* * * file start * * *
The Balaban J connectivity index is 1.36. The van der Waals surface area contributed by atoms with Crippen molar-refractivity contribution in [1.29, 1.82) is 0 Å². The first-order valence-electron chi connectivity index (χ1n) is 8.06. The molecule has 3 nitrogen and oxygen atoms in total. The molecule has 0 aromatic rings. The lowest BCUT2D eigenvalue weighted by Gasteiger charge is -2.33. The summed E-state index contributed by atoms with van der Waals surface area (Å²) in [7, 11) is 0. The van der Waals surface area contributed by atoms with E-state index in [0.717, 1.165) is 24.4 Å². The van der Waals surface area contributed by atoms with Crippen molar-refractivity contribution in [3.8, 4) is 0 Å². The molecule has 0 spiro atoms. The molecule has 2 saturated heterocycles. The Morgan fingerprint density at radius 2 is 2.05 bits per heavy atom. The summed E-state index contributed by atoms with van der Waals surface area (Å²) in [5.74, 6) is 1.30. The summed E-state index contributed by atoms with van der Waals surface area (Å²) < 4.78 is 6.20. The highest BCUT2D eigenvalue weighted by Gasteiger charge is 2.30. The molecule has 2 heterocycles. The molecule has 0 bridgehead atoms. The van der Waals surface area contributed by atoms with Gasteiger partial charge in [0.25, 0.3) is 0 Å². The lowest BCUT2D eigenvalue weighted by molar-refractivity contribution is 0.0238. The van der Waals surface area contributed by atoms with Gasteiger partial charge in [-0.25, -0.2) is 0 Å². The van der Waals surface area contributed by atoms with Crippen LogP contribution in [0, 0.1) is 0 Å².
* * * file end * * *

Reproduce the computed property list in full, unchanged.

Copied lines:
The Balaban J connectivity index is 1.36. The van der Waals surface area contributed by atoms with Crippen molar-refractivity contribution in [1.29, 1.82) is 0 Å². The first-order valence-electron chi connectivity index (χ1n) is 8.06. The molecule has 3 nitrogen and oxygen atoms in total. The molecule has 0 aromatic rings. The lowest BCUT2D eigenvalue weighted by Gasteiger charge is -2.33. The summed E-state index contributed by atoms with van der Waals surface area (Å²) in [7, 11) is 0. The van der Waals surface area contributed by atoms with E-state index in [0.717, 1.165) is 24.4 Å². The van der Waals surface area contributed by atoms with Crippen molar-refractivity contribution in [3.8, 4) is 0 Å². The molecule has 0 spiro atoms. The molecule has 2 saturated heterocycles. The Morgan fingerprint density at radius 2 is 2.05 bits per heavy atom. The summed E-state index contributed by atoms with van der Waals surface area (Å²) in [5.74, 6) is 1.30. The summed E-state index contributed by atoms with van der Waals surface area (Å²) < 4.78 is 6.20. The highest BCUT2D eigenvalue weighted by Gasteiger charge is 2.30. The molecule has 2 heterocycles. The molecule has 0 bridgehead atoms. The van der Waals surface area contributed by atoms with Gasteiger partial charge in [0.25, 0.3) is 0 Å². The lowest BCUT2D eigenvalue weighted by molar-refractivity contribution is 0.0238. The van der Waals surface area contributed by atoms with Gasteiger partial charge in [-0.25, -0.2) is 0 Å². The van der Waals surface area contributed by atoms with Crippen LogP contribution in [0, 0.1) is 0 Å².